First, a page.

SAN JOSE: Dell is under a lot of scrutiny for the financial bleeding from the PC market meltdown and the ongoing soap opera surrounding its efforts to go private, but Tuesday’s Enterprise Forum opening keynote could go down as its biggest ‘bazinga’ since Michael Dell’s dorm-room coming out party in 1984. Before an audience of 1,400 customers and partners, the company made a number of significant product introductions, and then announced a major expansion of its relationship with Oracle, topped off by a video visit by Oracle co-president and – former HP head – Mark Hurd.
Under the expanded agreement, the companies will introduce a new x86 infrastructure offering that combines Dell’s hardware with Oracle’s software, with Dell named an Oracle preferred x86 partner, and Oracle named a Dell preferred enterprise infrastructure partner.
“This partnership with Dell is an extension of Oracle’s engineered systems strategy where we simplify IT and reduce integration costs by delivering hardware and software together,” said Hurd. “We believe that by working together, Dell will gain significant market share by delivering to its customers an integrated, optimized solution designed to deploy business critical applications. This is just the beginning of a lot of great things to come.”
While products aren’t expected until the second half of the year, this will primarily be a Dell-only initiative, combing hardware, software – including Oracle Linux, VM, and Enterprise Manager software optimized for the x 86 platforms – and all support-related needs. Oracle will back up Dell with more advanced support on an as-needed basis.
“Dell is really upping the solutions approach, moving ahead of their competitors, largely because they don’t have the silo problem,” said analyst Rob Enderle, Enderle Group. That allows them to approach a problem with the full portfolio of products. For instance if a better solution would be to just change out the software and apply more efficient virtualization and management, they will do that and not bid servers at all, he said.
“Currently, while they aren’t the only firm that could do this, they are, as far as I can tell, the only hardware firm that does. They are clearly moving to play hardball even before the firm goes private.”
IDC’s Matt Eastwood called the Oracle strategic partnership “quite interesting”, providing Dell with additional differentiation in the enterprise solutions space serving Oracle customers. “Oracle still sees IBM and HP as more direct competitors than Dell. Oracle gains additional reach into mid-market accounts which they have difficulty reaching on their own.”
He added that Oracle also needed to appear more partner friendly.” Following the acquisition of Sun, Oracle spent a great deal of time focusing on their Red Stack of hardware and software, including their engineered systems. But not all companies want to buy this way and Oracle needed a partner that is both complimentary and increases their reach in mid-market.”
It’s also good news for Dell, said Eastwood. It gains additional enterprise credibility, plus the ability to sell servers, storage, networking, infrastructure software and services alongside Oracle. “Plus it’s worth noting that Mark Hurd and Marius Haas are very good friends from their HP days.”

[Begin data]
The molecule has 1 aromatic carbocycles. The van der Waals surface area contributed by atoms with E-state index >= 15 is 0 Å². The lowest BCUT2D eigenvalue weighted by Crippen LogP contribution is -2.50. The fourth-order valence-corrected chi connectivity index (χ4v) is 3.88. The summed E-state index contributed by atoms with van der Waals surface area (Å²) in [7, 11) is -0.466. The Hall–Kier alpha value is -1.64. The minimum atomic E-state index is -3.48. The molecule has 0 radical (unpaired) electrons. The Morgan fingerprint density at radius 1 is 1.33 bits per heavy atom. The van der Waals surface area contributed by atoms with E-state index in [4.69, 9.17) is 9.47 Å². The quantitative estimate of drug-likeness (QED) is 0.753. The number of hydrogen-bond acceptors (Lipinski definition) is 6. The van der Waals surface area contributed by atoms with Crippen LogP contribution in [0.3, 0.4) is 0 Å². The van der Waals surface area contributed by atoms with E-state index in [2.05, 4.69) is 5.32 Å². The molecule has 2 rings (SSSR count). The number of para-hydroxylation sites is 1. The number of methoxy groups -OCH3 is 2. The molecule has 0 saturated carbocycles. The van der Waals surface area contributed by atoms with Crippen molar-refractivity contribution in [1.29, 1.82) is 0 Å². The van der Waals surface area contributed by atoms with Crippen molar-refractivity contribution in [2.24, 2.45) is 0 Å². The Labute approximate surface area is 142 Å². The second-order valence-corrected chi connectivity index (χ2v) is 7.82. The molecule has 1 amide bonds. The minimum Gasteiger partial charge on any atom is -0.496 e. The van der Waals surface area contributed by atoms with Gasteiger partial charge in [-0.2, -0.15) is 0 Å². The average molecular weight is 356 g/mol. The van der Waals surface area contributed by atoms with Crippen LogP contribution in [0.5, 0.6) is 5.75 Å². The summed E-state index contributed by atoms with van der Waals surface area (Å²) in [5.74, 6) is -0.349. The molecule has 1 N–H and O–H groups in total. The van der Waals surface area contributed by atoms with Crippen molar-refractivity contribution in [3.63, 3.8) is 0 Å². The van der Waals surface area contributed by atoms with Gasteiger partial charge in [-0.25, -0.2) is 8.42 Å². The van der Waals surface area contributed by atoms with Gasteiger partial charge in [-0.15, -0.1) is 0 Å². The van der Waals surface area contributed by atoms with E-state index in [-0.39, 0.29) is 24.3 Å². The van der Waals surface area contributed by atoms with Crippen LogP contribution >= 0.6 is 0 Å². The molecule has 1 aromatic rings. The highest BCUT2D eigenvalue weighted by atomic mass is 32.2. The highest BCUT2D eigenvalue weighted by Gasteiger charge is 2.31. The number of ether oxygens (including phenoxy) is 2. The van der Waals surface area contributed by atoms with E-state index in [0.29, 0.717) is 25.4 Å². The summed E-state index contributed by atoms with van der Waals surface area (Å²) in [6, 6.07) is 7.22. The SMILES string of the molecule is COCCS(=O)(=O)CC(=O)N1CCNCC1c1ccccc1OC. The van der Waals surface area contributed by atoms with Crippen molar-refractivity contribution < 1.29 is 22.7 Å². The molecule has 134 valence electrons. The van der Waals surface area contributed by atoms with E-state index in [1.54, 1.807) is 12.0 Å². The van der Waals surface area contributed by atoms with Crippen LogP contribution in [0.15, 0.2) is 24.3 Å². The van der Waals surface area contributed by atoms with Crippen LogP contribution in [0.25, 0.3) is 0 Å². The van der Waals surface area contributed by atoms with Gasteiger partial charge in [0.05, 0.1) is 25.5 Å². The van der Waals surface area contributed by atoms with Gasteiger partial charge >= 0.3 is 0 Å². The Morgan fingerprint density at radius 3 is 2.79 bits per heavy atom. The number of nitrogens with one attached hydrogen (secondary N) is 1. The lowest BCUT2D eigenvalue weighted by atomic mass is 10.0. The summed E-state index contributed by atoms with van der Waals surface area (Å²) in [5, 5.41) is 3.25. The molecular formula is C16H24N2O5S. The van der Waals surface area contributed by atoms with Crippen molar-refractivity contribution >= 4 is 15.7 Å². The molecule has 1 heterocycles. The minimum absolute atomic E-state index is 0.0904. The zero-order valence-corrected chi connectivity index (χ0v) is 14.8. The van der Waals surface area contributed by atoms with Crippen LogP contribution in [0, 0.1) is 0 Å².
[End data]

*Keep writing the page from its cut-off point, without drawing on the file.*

Both companies have had their challenges in the commodity hardware business, so success is anything but guaranteed. However the expanded relationship offers significant potential benefits to both Dell and Oracle. Dell gets access to a bigger chunk of Oracle’s software, and can sell bundles – with front-line support – to its large SMB installed base, and together with its other high-end offerings like SAP and Microsoft, strengthen its enterprise appeal. For Oracle, this opens up a substantial new market it couldn’t really address.
This isn’t Dell’s first significant reseller relationship with a dominant vendor in a vertical market. During the decade or so it was an EMC reseller, back when Dell IP was primarily an Internet Protocol, it generated more than a billion dollars in revenues in storage sales. Somewhere along the line it decided that there was a lot more money – and margins – to add some intellectual property and switch from reseller to OEM.
In 2008 it bought EqualLogic and added more than 41,000 customers by the time it bought Compellent in 2011. According to the latest numbers, Dell is now one of the top storage vendors, and well on its way to its stated objective of becoming a top-three vendor.
And then there’s HP. Dell and HP are really stepping up the competition for top dog in the x86 server market, as well as going head-to-head in such areas as storage and converged systems. Add in HP’s fractious relationship with Oracle over everything from the Sun acquisition and Itanium lawsuits to Hurd’s presence, this can only be considered a terrible nightmare.
Disclosure: Yes, Dell picked up my airfare and hotel for this event; yes, it’s a marketing services client; and yes, I’ve got Dell shares in my investment portfolio. But other than that, I’m totally and completely unbiased about the company. Trust me.